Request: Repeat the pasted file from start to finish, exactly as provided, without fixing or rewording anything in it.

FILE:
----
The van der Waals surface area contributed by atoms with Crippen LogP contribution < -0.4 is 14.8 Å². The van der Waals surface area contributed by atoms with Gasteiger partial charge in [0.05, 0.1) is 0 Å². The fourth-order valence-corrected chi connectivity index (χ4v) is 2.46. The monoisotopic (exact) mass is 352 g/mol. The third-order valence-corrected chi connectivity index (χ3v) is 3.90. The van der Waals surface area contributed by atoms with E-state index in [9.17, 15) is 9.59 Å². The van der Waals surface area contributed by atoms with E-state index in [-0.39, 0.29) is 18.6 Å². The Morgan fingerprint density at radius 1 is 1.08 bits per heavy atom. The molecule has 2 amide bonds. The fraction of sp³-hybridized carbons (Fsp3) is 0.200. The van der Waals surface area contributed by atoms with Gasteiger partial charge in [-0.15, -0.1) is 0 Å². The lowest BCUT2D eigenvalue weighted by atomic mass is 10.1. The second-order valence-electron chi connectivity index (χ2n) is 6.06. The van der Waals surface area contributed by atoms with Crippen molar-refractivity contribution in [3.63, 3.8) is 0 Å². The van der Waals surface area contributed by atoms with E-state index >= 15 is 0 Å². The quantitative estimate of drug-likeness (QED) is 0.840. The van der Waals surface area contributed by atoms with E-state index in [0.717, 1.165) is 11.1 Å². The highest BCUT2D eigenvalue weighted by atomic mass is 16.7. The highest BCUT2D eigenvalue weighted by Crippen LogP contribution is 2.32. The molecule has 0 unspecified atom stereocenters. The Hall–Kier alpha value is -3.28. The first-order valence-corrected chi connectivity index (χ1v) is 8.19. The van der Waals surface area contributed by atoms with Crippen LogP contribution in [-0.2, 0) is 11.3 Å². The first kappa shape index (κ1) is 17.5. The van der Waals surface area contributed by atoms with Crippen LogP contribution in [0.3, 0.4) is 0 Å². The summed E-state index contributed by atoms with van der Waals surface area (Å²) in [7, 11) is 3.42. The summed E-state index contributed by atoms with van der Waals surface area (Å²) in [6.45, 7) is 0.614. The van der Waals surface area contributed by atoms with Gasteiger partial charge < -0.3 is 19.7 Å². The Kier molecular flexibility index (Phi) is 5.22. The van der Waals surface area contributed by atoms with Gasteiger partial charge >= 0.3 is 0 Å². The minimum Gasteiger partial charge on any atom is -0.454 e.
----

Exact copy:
The van der Waals surface area contributed by atoms with Crippen LogP contribution < -0.4 is 14.8 Å². The van der Waals surface area contributed by atoms with Gasteiger partial charge in [0.05, 0.1) is 0 Å². The fourth-order valence-corrected chi connectivity index (χ4v) is 2.46. The monoisotopic (exact) mass is 352 g/mol. The third-order valence-corrected chi connectivity index (χ3v) is 3.90. The van der Waals surface area contributed by atoms with E-state index in [9.17, 15) is 9.59 Å². The van der Waals surface area contributed by atoms with E-state index in [-0.39, 0.29) is 18.6 Å². The Morgan fingerprint density at radius 1 is 1.08 bits per heavy atom. The molecule has 2 amide bonds. The fraction of sp³-hybridized carbons (Fsp3) is 0.200. The van der Waals surface area contributed by atoms with Gasteiger partial charge in [-0.15, -0.1) is 0 Å². The lowest BCUT2D eigenvalue weighted by atomic mass is 10.1. The second-order valence-electron chi connectivity index (χ2n) is 6.06. The van der Waals surface area contributed by atoms with Crippen molar-refractivity contribution in [3.63, 3.8) is 0 Å². The van der Waals surface area contributed by atoms with E-state index >= 15 is 0 Å². The quantitative estimate of drug-likeness (QED) is 0.840. The van der Waals surface area contributed by atoms with E-state index in [0.717, 1.165) is 11.1 Å². The highest BCUT2D eigenvalue weighted by atomic mass is 16.7. The highest BCUT2D eigenvalue weighted by Crippen LogP contribution is 2.32. The molecule has 0 unspecified atom stereocenters. The Hall–Kier alpha value is -3.28. The first-order valence-corrected chi connectivity index (χ1v) is 8.19. The van der Waals surface area contributed by atoms with Crippen LogP contribution in [-0.2, 0) is 11.3 Å². The first kappa shape index (κ1) is 17.5. The van der Waals surface area contributed by atoms with Crippen LogP contribution in [0.3, 0.4) is 0 Å². The summed E-state index contributed by atoms with van der Waals surface area (Å²) in [7, 11) is 3.42. The summed E-state index contributed by atoms with van der Waals surface area (Å²) in [6.45, 7) is 0.614. The van der Waals surface area contributed by atoms with Gasteiger partial charge < -0.3 is 19.7 Å². The Kier molecular flexibility index (Phi) is 5.22. The van der Waals surface area contributed by atoms with Gasteiger partial charge >= 0.3 is 0 Å². The minimum Gasteiger partial charge on any atom is -0.454 e.